Q&A with David Kroeze

By Emily Lepkowski

Feb. 3, 2016

Not only has senior David Kroeze found a home at UW-Whitewater, but he has also found a  home in Whitewater Student Government as the new vice president. The Royal Purple was able to sit down with David and talk about Whitewater and his new role in WSG.   

  

Royal Purple: What grade are you?

David Kroeze: I’m a senior, but I’m also a transfer student, so depending on how you want to evaluate me. (laughs) 

RP: Where did you transfer from?

DK: I came from UW-Madison in 2013 and actually, I transferred from Arizona State to Madison before that. 

RP: How did you end up at Arizona State and then Madison?

DK: It was all about switching those majors. When I went to Arizona, I wanted to study AstroPhysics, and it was a fantastic semester, but I didn’t really know what I wanted to do as a career with that degree. When I started doing some tutoring in math, I fell in love with education and I transferred to Whitewater to finish that degree. 

RP: Do you plan on being a math teacher?

DK: I think I want to be a math teacher for at least a couple of years. I want to get that experience, especially working with secondary education students, so I can really see what the field is like right now. 

RP: Coming from a couple of different schools, why did you choose to come to Whitewater?

DK: They offered something that really spoke to me, and I think it was the opportunity. I saw how many programs there were, how many student organizations there were, how welcoming the campus was, and I fell in love with it the first time I came to campus. I said that this is the place where I want to finish my degree and graduate and be proud to call my alma matter. 

RP: Which fraternity are you in, and what made you get involved in Greek life? 

DK: The fraternity is Alpha Sigma Phi, and when I came to campus I came to get more involved and to take advantage of those opportunities. I was talking to members that were explaining to me the values of leadership and academics. I fell in love. That’s why I came to college for those two experiences. It was a match made in heaven, I guess.

RP: Were you involved in similar things at Madison and Arizona?  Or is this all new?

DK: That’s exactly it, I wasn’t. I went to class, went back to my apartment, did homework, ate, sleep, repeat. So when I came to Whitewater, I wanted involvement. I wanted experiences.   

RP: Why WSG?

DK: I love this campus. It’s changed my life and sent it in a direction that I never thought it would. As I’m getting closer and closer to graduating, I want to give back. I want to serve the school in any capacity that I can. That’s why WSG attracted me, so I can be that person that serves.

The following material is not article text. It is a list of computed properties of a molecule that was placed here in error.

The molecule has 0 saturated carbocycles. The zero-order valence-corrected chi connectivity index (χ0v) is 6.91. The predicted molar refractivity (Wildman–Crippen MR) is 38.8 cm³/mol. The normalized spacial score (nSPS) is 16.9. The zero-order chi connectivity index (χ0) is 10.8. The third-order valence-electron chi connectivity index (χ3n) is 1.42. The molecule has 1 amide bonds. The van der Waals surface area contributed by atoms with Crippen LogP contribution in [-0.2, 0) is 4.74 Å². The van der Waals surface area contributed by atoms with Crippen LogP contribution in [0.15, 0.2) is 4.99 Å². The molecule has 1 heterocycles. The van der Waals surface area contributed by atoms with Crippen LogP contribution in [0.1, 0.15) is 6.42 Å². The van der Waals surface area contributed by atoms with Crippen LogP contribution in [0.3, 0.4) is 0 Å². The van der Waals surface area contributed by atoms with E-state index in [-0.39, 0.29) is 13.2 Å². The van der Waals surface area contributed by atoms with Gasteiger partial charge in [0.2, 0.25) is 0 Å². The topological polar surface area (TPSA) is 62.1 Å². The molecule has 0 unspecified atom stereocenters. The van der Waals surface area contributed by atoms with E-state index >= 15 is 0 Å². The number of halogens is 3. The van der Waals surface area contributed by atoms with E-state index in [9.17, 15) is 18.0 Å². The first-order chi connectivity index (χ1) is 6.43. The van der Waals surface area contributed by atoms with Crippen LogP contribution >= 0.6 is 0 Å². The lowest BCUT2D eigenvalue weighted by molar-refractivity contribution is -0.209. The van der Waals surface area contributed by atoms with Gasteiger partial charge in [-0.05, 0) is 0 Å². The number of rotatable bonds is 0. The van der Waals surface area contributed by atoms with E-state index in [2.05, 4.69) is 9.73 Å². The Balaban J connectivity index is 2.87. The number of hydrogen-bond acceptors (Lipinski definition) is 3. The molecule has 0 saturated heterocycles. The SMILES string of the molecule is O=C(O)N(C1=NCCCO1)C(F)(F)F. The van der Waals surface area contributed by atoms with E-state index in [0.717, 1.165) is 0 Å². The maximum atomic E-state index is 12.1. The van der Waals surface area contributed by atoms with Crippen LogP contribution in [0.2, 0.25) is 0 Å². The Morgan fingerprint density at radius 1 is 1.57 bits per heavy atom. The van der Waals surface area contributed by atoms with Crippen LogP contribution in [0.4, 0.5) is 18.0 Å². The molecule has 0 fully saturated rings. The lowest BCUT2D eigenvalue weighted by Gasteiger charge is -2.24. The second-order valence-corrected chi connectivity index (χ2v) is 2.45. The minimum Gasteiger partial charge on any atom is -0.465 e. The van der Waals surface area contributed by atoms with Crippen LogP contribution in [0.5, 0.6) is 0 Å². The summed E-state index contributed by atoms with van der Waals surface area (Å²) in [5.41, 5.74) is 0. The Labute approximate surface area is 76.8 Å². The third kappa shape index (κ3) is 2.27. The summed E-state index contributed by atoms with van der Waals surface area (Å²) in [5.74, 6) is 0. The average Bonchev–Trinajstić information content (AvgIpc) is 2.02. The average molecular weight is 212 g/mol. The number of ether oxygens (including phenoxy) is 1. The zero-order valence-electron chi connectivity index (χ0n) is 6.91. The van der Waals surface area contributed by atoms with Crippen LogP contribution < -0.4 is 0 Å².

RP: Why do you think you were selected being that you were not on the senate the prior semester?

DK: It really came down to, at least my understanding, my previous leadership experience and accomplishments. Before I was vice president of WSG, I served as the president of Alpha Sigma Phi and of the Inter Fraternity Council. And then working in a system that’s based off the Constitution of Bylaws and in those leadership positions, I was able to guide, for instance, our fraternity to win a national award to be the best in the world. I think that really helped me stand out because that leadership experiences translational between different jobs.

RP: What are some of your other qualifications?

DK: Something I also bring to the table is experience working within diversity. I identify as a heterosexual gender male, yet I serve on the LGBT Peer Educator Committee. I work in the Student Involvement office and I work on committees that have gone to classrooms and discussed race and ethnicity. I love working with all of the students on campus and serving those things. That awareness of the culture and excitement that I get when I work with them was also something I was able to  bring to the table.

RP: How were you chosen for the position?

DK: A short list was put together by WSG and the advisors of top potential leaders on campus. An e-mail was sent out to those leaders with applications. I was offered the job and then, of course, I have to be approved by senate. So even having the job offer there, it’s still conditional. The senate had an opportunity to hear about my experiences and qualifications and they asked me questions as well. Then I was unanimously approved. 

RP: What do you hope to see accomplished this semester?

DK: My goal is to serve the president to the best of my ability and serve senate in the decisions that they make; like I said, it’s a matter of me serving, of me providing the tools and work that this campus needs. If it’s a matter of campus climate or sidewalks, my goal is to put everything that I have into it.   

RP: After graduation, do you have any plans or ideas of what you want to do next?

DK: I’ve looked into doing some teaching in the area and start paying off those student loans. But I’m really drawing more and more interest in a masters program here on campus. I still have some time to nail down some plans, but I’m just excited one way or another.

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